Children with physical or learning disabilities, or mental health needs reported poorer experiences of care children’s hospitals than those without.
This is the headline finding of the first CQC survey in England to get views of children and teenagers about their hospital care. They show that 87% of children and young people and 88% of parents or carers rated their overall experience as seven or above out of ten – the highest scores that are available.
Nationally, the results from the 137 acute NHS trusts took part in the survey.
The responses were less positive across all areas that involved children with mental health conditions, learning or physical disabilities, compared to the children and parents or carers of children without these conditions.
The results show that 45% of parents and carers of children with physical disabilities and 49% of parents and carers of children with mental health conditions or learning disabilities thought staff were aware of their child’s medical history before caring for them or treating them, compared with 59% for parents or carers of children without these conditions
Less than half (49% of parents and carers of children with a physical disability, and 48% of those with children with mental health needs or a learning disability) felt that staff definitely knew how to care for their child’s individual needs. This compares to 72% of parents and carers of children without these conditions.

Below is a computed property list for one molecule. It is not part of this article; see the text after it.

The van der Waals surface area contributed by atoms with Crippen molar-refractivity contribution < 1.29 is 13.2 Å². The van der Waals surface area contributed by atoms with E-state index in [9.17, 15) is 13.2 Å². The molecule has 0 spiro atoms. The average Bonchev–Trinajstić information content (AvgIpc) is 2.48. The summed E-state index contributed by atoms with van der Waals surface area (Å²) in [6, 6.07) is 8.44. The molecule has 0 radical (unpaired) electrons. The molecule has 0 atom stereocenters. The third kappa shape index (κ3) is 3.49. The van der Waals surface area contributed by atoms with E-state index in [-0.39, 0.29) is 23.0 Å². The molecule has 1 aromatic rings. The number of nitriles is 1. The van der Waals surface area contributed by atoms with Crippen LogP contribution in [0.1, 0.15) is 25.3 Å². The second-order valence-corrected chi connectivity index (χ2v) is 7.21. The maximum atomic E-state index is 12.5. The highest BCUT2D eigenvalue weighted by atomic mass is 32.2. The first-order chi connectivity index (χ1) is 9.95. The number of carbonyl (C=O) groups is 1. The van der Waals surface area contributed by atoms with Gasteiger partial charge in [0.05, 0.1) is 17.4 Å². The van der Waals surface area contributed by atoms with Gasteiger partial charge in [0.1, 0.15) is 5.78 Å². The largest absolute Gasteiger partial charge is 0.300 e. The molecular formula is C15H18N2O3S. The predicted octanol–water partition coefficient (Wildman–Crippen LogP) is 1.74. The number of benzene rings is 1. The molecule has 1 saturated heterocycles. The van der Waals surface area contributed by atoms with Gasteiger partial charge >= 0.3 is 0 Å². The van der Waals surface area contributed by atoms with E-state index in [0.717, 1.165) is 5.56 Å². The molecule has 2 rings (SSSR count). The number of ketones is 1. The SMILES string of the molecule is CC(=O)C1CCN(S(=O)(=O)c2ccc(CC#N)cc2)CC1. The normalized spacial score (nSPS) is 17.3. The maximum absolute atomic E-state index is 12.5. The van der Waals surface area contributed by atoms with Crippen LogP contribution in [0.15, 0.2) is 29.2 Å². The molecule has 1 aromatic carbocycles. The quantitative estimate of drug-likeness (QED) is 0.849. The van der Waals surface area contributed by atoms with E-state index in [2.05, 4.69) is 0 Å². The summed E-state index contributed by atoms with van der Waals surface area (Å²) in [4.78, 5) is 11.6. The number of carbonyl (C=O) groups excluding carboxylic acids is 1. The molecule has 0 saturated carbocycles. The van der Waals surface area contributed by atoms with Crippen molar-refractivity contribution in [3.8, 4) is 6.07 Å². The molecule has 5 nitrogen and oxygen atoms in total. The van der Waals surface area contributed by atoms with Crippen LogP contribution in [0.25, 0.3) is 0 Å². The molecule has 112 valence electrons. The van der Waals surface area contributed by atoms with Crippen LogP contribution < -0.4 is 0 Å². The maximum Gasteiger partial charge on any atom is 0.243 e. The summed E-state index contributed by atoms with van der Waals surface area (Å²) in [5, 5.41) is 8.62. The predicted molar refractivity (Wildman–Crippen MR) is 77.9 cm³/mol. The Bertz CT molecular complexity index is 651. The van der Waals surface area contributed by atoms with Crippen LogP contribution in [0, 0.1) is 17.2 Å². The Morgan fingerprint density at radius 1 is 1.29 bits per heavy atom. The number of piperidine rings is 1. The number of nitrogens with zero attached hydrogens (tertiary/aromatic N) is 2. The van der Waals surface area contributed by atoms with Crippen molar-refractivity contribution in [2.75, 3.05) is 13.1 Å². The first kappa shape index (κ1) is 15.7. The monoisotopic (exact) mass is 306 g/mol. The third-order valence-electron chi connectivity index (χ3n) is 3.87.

Overall, however, the picture is more positive with the overwhelming majority of patients and parents saying they felt safe and listened to.
Almost three quarters (73%) of children and young people who have had surgery or a procedure received explanations about what had happened in a way that was easy for them to understand.
Most 8-15 year olds told us staff always listened to them (78%), staff talked to them when they had worries (75%) and that staff spoke to them in a way they could understand (82%).
Professor Edward Baker, CQC’s Deputy Chief Inspector of Hospitals, said: “Nationally, most young people and children said they were happy with their care, are able to understand the information given by staff following an operation or procedure, and that they have confidence staff are doing everything they can to manage their pain.
“However, there is marked variation between the results from individual hospitals. We have now inspected the majority of children’s hospital services in England, and those inspections have also shown marked variation in the quality of care provided.”
“Hospitals should examine the results of this survey, together with our inspection reports and take steps to improve their care where necessary.”
Some of the findings that indicated relatively poorer quality of care include:
– 41% of parents and carers felt staff were not always aware of their child’s medical history before treating them.
– 43% of 12 to 15 year olds told us that they were not fully involved in decisions about their care.
– Less than half the children between 8-15 (45%) liked the food on offer.
Professor Baker added: “What is particularly worrying is that children with physical, learning or mental health needs are telling us they have poorer experiences. This needs to be addressed straight away so that services meet the needs of all children, irrespective of any disability or specific need.”